With the world’s current focus on health, and Canada’s aging population, estate planning has never held a greater importance than it does today. Joint tenancy is one of the most commonly used types of co-ownership for inheritance purposes, as it can be used to reduce the financial burden and tax obligations of an estate. However, this planning strategy is not without its hazard, and it requires proper planning, risk mitigation, and careful preparation for it to be effective. We asked estates and succession lawyer Isabel Romeral of Farris to share everything you need to know to set up a safe joint tenancy plan and avoid unintended consequences in the future.
What is joint tenancy and when is it used in estate planning? Which people are most likely to be named joint owners and why?
Joint tenancy is a form of co-ownership of both personal property and real property. Upon the death of the first joint owner, the property passes to the surviving joint owner. For joint tenancy to be effective, the property must be owned by two or more persons in equal proportions and with identical interests and rights to use the whole of the property. Further, joint tenancy requires at all times maintenance of what is called the four unities:
- Unity of title – interest for each joint tenant must be created under the same instrument
- Unity of interest – interest for each joint tenant must be identical in nature, extent and duration
- Unity of possession – each joint tenant must have an undivided interest in the whole property
- Unity of time – each joint tenant must hold their interest for the same period of time
Joint tenancy is most commonly used in estate planning between spouses with respect to their real property and/or their bank accounts. Generally speaking, if spouses are the sole beneficiaries under each of their wills, joint tenancy can allow for a bypass of probate fees and for assets to pass to the surviving spouse immediately hence easing the burden of the estate administration process. Further, there are no Canadian income tax consequences to transferring ownership of property between spouses.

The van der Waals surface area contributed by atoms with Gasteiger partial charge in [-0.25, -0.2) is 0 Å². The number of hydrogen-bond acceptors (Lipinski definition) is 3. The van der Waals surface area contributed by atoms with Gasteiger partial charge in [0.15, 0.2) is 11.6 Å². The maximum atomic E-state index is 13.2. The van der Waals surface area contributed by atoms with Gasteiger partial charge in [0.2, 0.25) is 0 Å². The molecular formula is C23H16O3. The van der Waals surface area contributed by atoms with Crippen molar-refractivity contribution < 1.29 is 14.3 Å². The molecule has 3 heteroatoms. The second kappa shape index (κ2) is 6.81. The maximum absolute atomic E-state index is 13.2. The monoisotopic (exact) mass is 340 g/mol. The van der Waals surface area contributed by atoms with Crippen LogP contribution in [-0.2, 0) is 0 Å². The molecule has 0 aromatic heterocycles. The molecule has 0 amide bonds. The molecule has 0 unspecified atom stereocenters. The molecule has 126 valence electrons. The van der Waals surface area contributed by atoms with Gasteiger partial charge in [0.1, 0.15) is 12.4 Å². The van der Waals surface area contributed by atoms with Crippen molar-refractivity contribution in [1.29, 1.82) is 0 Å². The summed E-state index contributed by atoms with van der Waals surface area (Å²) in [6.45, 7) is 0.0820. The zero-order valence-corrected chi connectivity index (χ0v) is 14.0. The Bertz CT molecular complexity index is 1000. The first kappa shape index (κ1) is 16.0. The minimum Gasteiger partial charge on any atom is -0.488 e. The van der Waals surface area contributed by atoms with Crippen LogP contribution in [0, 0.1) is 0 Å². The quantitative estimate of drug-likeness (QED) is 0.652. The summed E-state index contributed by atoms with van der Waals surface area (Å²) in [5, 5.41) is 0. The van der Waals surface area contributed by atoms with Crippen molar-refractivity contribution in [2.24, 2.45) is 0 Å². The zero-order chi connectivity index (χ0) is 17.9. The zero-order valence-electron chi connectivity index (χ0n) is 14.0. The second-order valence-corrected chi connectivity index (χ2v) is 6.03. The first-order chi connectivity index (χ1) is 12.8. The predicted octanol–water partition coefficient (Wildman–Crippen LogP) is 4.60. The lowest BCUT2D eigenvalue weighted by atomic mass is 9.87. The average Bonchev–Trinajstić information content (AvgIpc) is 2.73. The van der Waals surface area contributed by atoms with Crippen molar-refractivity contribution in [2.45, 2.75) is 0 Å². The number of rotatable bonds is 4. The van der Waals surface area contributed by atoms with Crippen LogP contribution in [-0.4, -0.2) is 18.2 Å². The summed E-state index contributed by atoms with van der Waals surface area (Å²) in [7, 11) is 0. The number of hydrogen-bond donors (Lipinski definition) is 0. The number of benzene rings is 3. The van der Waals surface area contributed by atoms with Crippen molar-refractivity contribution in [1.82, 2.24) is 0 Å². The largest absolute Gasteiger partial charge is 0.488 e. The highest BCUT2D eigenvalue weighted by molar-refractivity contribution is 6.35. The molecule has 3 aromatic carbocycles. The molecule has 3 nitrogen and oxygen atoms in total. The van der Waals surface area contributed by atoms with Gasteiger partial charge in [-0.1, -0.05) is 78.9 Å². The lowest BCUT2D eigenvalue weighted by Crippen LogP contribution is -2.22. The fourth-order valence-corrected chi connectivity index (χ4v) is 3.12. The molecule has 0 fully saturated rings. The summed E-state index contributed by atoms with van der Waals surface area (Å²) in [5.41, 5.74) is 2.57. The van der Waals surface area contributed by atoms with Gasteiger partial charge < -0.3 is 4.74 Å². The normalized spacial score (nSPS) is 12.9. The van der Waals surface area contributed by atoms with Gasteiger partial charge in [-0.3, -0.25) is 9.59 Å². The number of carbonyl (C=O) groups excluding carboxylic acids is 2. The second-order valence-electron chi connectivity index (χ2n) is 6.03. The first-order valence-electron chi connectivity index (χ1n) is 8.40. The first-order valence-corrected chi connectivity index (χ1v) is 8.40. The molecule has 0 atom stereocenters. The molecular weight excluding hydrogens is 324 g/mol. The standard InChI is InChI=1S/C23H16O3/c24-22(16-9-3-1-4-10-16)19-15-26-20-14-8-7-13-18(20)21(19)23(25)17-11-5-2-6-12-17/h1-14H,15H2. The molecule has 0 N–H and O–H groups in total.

Recently, joint tenancy has become increasingly common between parents and children. Some of the pitfalls and unintended consequences associated with this are discussed below.
Are there any times when joint tenancy agreements might be counterproductive to execution of other terms of wills or testaments? What advice do you have for clients who are facing these contradictory positions?
Sometimes clients can misunderstand their ownership of real property. Tenancy in common is another form of ownership where two or more persons each share ownership of a property in either equal proportions or in different proportions. In a tenancy in common scenario, the property would not pass on death to the surviving co-owners, but the interest of the deceased person would form part of the deceased person’s estate.
When drafting a Will, it is imperative for estate planners to do their due diligence and conduct title searches of real property. If a client wishes to gift their interest in real property to a beneficiary under their will, there must be certainty that the client holds such property as a tenant in common and not as a true joint tenant.